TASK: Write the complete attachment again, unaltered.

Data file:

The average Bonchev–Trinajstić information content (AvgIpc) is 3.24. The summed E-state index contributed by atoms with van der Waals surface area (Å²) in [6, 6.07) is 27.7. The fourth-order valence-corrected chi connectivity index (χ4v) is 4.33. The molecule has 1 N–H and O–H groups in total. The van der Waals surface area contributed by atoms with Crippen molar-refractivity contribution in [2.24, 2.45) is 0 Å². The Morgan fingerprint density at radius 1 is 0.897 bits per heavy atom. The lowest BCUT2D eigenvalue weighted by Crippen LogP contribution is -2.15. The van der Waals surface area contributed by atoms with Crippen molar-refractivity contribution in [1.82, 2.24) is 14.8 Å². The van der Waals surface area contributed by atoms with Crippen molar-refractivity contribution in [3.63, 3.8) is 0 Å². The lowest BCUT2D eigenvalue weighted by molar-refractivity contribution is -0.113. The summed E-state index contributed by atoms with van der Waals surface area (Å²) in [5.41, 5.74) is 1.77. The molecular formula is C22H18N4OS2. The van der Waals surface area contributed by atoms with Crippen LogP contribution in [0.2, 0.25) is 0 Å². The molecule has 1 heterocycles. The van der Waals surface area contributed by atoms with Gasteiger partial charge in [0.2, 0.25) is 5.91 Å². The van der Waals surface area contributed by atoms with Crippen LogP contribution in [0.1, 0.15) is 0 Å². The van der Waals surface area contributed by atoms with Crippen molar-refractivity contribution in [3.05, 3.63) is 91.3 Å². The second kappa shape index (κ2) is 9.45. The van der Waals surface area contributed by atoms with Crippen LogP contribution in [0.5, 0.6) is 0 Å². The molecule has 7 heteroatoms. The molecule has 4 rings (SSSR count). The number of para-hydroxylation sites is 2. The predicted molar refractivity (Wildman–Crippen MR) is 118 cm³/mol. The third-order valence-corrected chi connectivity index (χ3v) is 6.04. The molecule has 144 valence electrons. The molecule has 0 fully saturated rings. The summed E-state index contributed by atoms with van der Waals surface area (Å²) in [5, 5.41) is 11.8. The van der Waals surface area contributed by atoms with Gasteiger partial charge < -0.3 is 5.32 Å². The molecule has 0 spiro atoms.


The average Bonchev–Trinajstić information content (AvgIpc) is 3.24. The summed E-state index contributed by atoms with van der Waals surface area (Å²) in [6, 6.07) is 27.7. The fourth-order valence-corrected chi connectivity index (χ4v) is 4.33. The molecule has 1 N–H and O–H groups in total. The van der Waals surface area contributed by atoms with Crippen molar-refractivity contribution in [2.24, 2.45) is 0 Å². The Morgan fingerprint density at radius 1 is 0.897 bits per heavy atom. The lowest BCUT2D eigenvalue weighted by Crippen LogP contribution is -2.15. The van der Waals surface area contributed by atoms with Crippen molar-refractivity contribution in [1.82, 2.24) is 14.8 Å². The van der Waals surface area contributed by atoms with Crippen molar-refractivity contribution in [3.63, 3.8) is 0 Å². The lowest BCUT2D eigenvalue weighted by molar-refractivity contribution is -0.113. The summed E-state index contributed by atoms with van der Waals surface area (Å²) in [5.41, 5.74) is 1.77. The molecular formula is C22H18N4OS2. The van der Waals surface area contributed by atoms with Crippen LogP contribution in [0.2, 0.25) is 0 Å². The molecule has 1 heterocycles. The van der Waals surface area contributed by atoms with Gasteiger partial charge in [0.2, 0.25) is 5.91 Å². The van der Waals surface area contributed by atoms with Crippen LogP contribution in [0.1, 0.15) is 0 Å². The van der Waals surface area contributed by atoms with Crippen molar-refractivity contribution in [3.05, 3.63) is 91.3 Å². The second kappa shape index (κ2) is 9.45. The van der Waals surface area contributed by atoms with Crippen LogP contribution in [0.5, 0.6) is 0 Å². The molecule has 7 heteroatoms. The molecule has 4 rings (SSSR count). The number of para-hydroxylation sites is 2. The predicted molar refractivity (Wildman–Crippen MR) is 118 cm³/mol. The third-order valence-corrected chi connectivity index (χ3v) is 6.04. The molecule has 144 valence electrons. The molecule has 0 fully saturated rings. The summed E-state index contributed by atoms with van der Waals surface area (Å²) in [5, 5.41) is 11.8. The van der Waals surface area contributed by atoms with Gasteiger partial charge < -0.3 is 5.32 Å². The molecule has 0 spiro atoms.